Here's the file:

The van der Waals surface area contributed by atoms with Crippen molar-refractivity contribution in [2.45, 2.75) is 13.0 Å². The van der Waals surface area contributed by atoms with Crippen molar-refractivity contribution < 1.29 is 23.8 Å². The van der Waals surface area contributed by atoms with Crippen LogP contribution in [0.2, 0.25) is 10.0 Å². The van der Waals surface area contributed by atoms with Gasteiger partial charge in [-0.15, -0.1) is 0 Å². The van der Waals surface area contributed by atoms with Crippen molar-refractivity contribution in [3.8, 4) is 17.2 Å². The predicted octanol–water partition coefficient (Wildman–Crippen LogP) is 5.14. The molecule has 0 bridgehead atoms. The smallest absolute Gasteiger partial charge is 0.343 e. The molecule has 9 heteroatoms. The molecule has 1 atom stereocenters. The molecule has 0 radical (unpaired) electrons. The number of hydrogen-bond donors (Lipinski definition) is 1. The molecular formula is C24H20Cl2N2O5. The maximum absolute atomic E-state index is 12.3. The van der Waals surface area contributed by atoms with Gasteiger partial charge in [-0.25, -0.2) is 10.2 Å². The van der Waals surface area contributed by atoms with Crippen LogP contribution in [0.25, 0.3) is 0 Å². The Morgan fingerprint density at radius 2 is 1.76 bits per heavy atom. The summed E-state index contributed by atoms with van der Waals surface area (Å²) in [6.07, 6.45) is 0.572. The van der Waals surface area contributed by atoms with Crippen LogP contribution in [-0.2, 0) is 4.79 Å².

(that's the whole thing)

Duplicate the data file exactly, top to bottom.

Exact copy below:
The van der Waals surface area contributed by atoms with Crippen molar-refractivity contribution in [2.45, 2.75) is 13.0 Å². The van der Waals surface area contributed by atoms with Crippen molar-refractivity contribution < 1.29 is 23.8 Å². The van der Waals surface area contributed by atoms with Crippen LogP contribution in [0.2, 0.25) is 10.0 Å². The van der Waals surface area contributed by atoms with Gasteiger partial charge in [-0.15, -0.1) is 0 Å². The van der Waals surface area contributed by atoms with Crippen molar-refractivity contribution in [3.8, 4) is 17.2 Å². The predicted octanol–water partition coefficient (Wildman–Crippen LogP) is 5.14. The molecule has 0 bridgehead atoms. The smallest absolute Gasteiger partial charge is 0.343 e. The molecule has 9 heteroatoms. The molecule has 1 atom stereocenters. The molecule has 0 radical (unpaired) electrons. The number of hydrogen-bond donors (Lipinski definition) is 1. The molecular formula is C24H20Cl2N2O5. The maximum absolute atomic E-state index is 12.3. The van der Waals surface area contributed by atoms with Gasteiger partial charge in [-0.25, -0.2) is 10.2 Å². The van der Waals surface area contributed by atoms with Crippen LogP contribution in [0.25, 0.3) is 0 Å². The Morgan fingerprint density at radius 2 is 1.76 bits per heavy atom. The summed E-state index contributed by atoms with van der Waals surface area (Å²) in [6.07, 6.45) is 0.572. The van der Waals surface area contributed by atoms with Crippen LogP contribution in [-0.2, 0) is 4.79 Å².